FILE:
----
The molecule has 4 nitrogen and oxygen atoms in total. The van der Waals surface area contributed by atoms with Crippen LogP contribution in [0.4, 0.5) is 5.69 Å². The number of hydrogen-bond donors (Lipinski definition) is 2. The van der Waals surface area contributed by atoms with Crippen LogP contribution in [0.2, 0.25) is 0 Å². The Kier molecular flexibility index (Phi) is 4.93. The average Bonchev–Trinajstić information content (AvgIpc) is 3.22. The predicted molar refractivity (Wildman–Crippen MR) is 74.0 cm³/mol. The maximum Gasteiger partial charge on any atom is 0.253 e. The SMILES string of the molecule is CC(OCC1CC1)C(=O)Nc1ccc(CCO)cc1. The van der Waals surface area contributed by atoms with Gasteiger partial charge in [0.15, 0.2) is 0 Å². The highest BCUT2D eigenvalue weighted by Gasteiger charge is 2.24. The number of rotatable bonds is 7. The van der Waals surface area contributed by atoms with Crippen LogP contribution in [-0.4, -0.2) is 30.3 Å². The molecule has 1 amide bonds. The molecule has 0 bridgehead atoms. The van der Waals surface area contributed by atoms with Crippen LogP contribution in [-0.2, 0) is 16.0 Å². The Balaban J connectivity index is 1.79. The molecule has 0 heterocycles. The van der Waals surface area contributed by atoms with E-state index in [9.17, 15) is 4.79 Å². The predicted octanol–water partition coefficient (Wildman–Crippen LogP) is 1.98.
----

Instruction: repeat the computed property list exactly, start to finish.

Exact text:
The molecule has 4 nitrogen and oxygen atoms in total. The van der Waals surface area contributed by atoms with Crippen LogP contribution in [0.4, 0.5) is 5.69 Å². The number of hydrogen-bond donors (Lipinski definition) is 2. The van der Waals surface area contributed by atoms with Crippen LogP contribution in [0.2, 0.25) is 0 Å². The Kier molecular flexibility index (Phi) is 4.93. The average Bonchev–Trinajstić information content (AvgIpc) is 3.22. The predicted molar refractivity (Wildman–Crippen MR) is 74.0 cm³/mol. The maximum Gasteiger partial charge on any atom is 0.253 e. The SMILES string of the molecule is CC(OCC1CC1)C(=O)Nc1ccc(CCO)cc1. The van der Waals surface area contributed by atoms with Gasteiger partial charge in [0.15, 0.2) is 0 Å². The highest BCUT2D eigenvalue weighted by Gasteiger charge is 2.24. The number of rotatable bonds is 7. The van der Waals surface area contributed by atoms with Crippen LogP contribution in [-0.4, -0.2) is 30.3 Å². The molecule has 1 amide bonds. The molecule has 0 bridgehead atoms. The van der Waals surface area contributed by atoms with Crippen LogP contribution in [-0.2, 0) is 16.0 Å². The Balaban J connectivity index is 1.79. The molecule has 0 heterocycles. The van der Waals surface area contributed by atoms with E-state index in [9.17, 15) is 4.79 Å². The predicted octanol–water partition coefficient (Wildman–Crippen LogP) is 1.98.